Vail’s renaissance: "A tenuous time’
Vail’s revitalization, known locally as the Vail Renaissance or Vail’s New Dawn, is going to present some of the largest challenges Vail has ever faced, town and business leaders agree.
The problems created by the redevelopment are many but the opportunities are exciting, said Stan Zemler, Vail’s town manager. On Wednesday, he spoke about “Vail’s Focus on the Future,” in a State-of-the-Union-style talk before a gathering of members of the Vail Valley Chamber and Tourism Bureau.
“We’re entering a tenuous period of time from an economic standpoint,” Zemler said. “We have to determine where we are now and where we will end up.”
Zemler’s been in this situation before. He spent half-a-dozen years doing just that as executive director of Boulder’s Chamber of Commerce. He was involved in the revitalization of the city, which included redeveloping several aging building in its core.
Follow the money
Foremost in the considerations for Vail will be the economics of revitalizing the town. For the last decade it has been dependent on sales taxes for nearly 50 percent of its operating revenue. Those taxes have been flattening or declining since 1993, forcing the town to tighten its belt and trim its operation.
Zemler suggested the town needs to change how it will fund the construction by tapping new tax sources and by considering an increase in property taxes, which, he said, are far too low for the town to operate successfully.
“They’re incredibly low. A person paying taxes on a $500,000 house only pays the town $187,” he said.
About 11 percent of the redevelopment, or $109 million, will come from public coffers and making sure there’s money for that is causing plenty of furrowed brows at Town Hall. For Vail, it’s going to be a case of breaking some eggs to make an omelet. During the redevelopment, Zemler said, sales taxes may drop even lower before they rebound when business floods into the renovated resort.
One of the funding mechanisms the town may investigate is a use tax on construction and other materials. The town may also look at taxing items shipped out of the area, Zemler said.
“We’re doing okay for being flat,” he said. “We have $20 million in reserves. We’re spending 60 percent of our revenue on operations and 40 percent on capital. The slip in sales tax has affected our ability to stay at 50 -50.
“Sales taxes are too volatile,” he added.
One of the hurdles the town will have to overcome is the public perception of redevelopment. “There is cynicism about redevelopment,” Zemler said. “There have been a number of false starts.”
Among the town-funded projects in varying stages of approval and review are a $14 million streetscape project in Vail Village; a $40 million conference center in Lionshead; and $45 million in renovations in Lionshead. Some of those projects will include water, fire or ice features, Zemler said.
Private developers, including Vail Resorts, will undertake the remainder of the renovations, which include redevelopment of several buildings: Manor Vail, the Sonnenalp’s Swiss Haus, the Four Seasons south of the main roundabout, the Crossroads Shopping Center, the Tivoli Lodge and the Lionshead gondola building. Early plans from Vail Resorts show an outdoor ice rink as part of the gondola building’s redevelopment.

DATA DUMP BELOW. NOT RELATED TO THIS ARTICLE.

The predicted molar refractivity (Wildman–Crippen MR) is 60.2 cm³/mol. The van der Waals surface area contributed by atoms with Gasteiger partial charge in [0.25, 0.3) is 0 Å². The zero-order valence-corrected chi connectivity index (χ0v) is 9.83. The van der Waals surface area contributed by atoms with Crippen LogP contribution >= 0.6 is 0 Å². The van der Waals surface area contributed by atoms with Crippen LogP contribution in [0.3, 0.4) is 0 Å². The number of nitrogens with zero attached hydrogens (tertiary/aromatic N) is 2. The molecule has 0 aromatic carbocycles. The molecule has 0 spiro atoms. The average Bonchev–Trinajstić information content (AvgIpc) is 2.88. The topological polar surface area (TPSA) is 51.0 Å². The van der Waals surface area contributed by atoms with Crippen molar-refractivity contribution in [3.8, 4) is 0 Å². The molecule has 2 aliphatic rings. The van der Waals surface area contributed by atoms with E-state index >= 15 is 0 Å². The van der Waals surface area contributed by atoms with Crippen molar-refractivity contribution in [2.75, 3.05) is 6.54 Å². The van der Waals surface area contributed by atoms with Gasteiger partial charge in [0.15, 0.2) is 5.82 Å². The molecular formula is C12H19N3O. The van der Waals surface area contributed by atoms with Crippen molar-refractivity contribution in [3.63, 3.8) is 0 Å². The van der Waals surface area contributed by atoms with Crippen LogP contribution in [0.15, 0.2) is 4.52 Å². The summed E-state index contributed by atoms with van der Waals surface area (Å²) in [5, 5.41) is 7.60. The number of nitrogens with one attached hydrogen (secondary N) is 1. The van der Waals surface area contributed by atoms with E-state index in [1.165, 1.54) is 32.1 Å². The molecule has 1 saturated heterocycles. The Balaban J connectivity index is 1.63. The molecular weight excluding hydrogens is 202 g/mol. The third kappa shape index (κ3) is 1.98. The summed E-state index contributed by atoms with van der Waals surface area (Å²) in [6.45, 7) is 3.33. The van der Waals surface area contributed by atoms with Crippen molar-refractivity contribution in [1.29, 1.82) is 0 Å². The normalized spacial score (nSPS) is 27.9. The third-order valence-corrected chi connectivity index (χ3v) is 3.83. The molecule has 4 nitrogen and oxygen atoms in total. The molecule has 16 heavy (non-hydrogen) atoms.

The other major project is a redesign of the land and buildings surrounding the Vista Bahn Express lift at the base of Vail Mountain and the top of Bridge Street.
The heaviest construction in Lionshead and Vail Village will occur in 2005-’06, said Russell Forrest, Vail’s community development director. Zemler said coordinating the demolition and redevelopment work – and keeping it from shutting down nearby retail businesses and tourist attractions – will be a “huge” challenge.
For Vail’s streetscape redesign, the work will be done in two-month increments during the spring and fall shoulder seasons when business typically is slower, Zemler said. But it’s taking an enormous amount of meetings to make sure all elements of the redevelopment are considered, he said.
“We have to have a plan to manage all that activity,” Zemler said.
One of the organizations the town is looking at utilizing to help in that arena is a yet-to-be-created urban renewal authority that could be funded by property taxes.
Vail’s conference center, seemingly stuck in what some call “analysis paralysis,” will be funded by a lodging tax approved in 2002 by voters. The project is also driving discussions about the ongoing lack of parking in Vail.
Cars parked along the Frontage Road is “a good problem to have,” Zemler said. “It’s better than them not being there.”
“One of the good things about the conference center is that it’s forcing conversations on parking,” he added, saying he’s providing town staff with a new glossary regarding the conference center.
“Instead of maybe it will happen now, it’s going to happen,” he said. “Vail needs new cachet in its shoulder seasons.”
A conference center, consultants said, will strengthen a year-round economy in Vail, making it less dependent on ski and summer business.
Among other lingering issues the town wants to resolve and fund is a West Vail fire station, first promised to residents more than 20 years ago.
Cliff Thompson can be reached via e-mail at: email@example.com or by calling 949-0555 ext. 450.